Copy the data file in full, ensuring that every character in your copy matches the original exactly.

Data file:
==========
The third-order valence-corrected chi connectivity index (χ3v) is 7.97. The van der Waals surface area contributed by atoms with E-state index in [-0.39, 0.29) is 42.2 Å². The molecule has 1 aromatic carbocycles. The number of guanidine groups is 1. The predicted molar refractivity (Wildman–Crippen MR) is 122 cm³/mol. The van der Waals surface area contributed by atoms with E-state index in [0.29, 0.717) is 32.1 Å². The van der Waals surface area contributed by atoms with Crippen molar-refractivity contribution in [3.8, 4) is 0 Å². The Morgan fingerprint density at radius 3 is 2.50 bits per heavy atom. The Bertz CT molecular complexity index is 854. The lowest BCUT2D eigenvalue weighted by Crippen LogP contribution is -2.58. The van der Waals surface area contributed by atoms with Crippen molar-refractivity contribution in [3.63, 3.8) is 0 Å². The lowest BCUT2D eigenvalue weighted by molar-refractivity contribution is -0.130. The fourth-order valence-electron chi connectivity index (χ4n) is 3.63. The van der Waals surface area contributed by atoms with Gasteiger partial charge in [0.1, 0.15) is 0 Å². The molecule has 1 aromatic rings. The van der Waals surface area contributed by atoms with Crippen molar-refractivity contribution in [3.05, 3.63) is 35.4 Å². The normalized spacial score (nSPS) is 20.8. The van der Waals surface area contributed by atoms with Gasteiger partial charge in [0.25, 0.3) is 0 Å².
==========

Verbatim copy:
The third-order valence-corrected chi connectivity index (χ3v) is 7.97. The van der Waals surface area contributed by atoms with E-state index in [-0.39, 0.29) is 42.2 Å². The molecule has 1 aromatic carbocycles. The number of guanidine groups is 1. The predicted molar refractivity (Wildman–Crippen MR) is 122 cm³/mol. The van der Waals surface area contributed by atoms with E-state index in [0.29, 0.717) is 32.1 Å². The van der Waals surface area contributed by atoms with Crippen molar-refractivity contribution in [3.8, 4) is 0 Å². The Morgan fingerprint density at radius 3 is 2.50 bits per heavy atom. The Bertz CT molecular complexity index is 854. The lowest BCUT2D eigenvalue weighted by Crippen LogP contribution is -2.58. The van der Waals surface area contributed by atoms with Crippen molar-refractivity contribution in [3.63, 3.8) is 0 Å². The lowest BCUT2D eigenvalue weighted by molar-refractivity contribution is -0.130. The fourth-order valence-electron chi connectivity index (χ4n) is 3.63. The van der Waals surface area contributed by atoms with Gasteiger partial charge in [0.1, 0.15) is 0 Å². The molecule has 1 aromatic rings. The van der Waals surface area contributed by atoms with Crippen molar-refractivity contribution in [3.05, 3.63) is 35.4 Å². The normalized spacial score (nSPS) is 20.8. The van der Waals surface area contributed by atoms with Gasteiger partial charge in [0.25, 0.3) is 0 Å².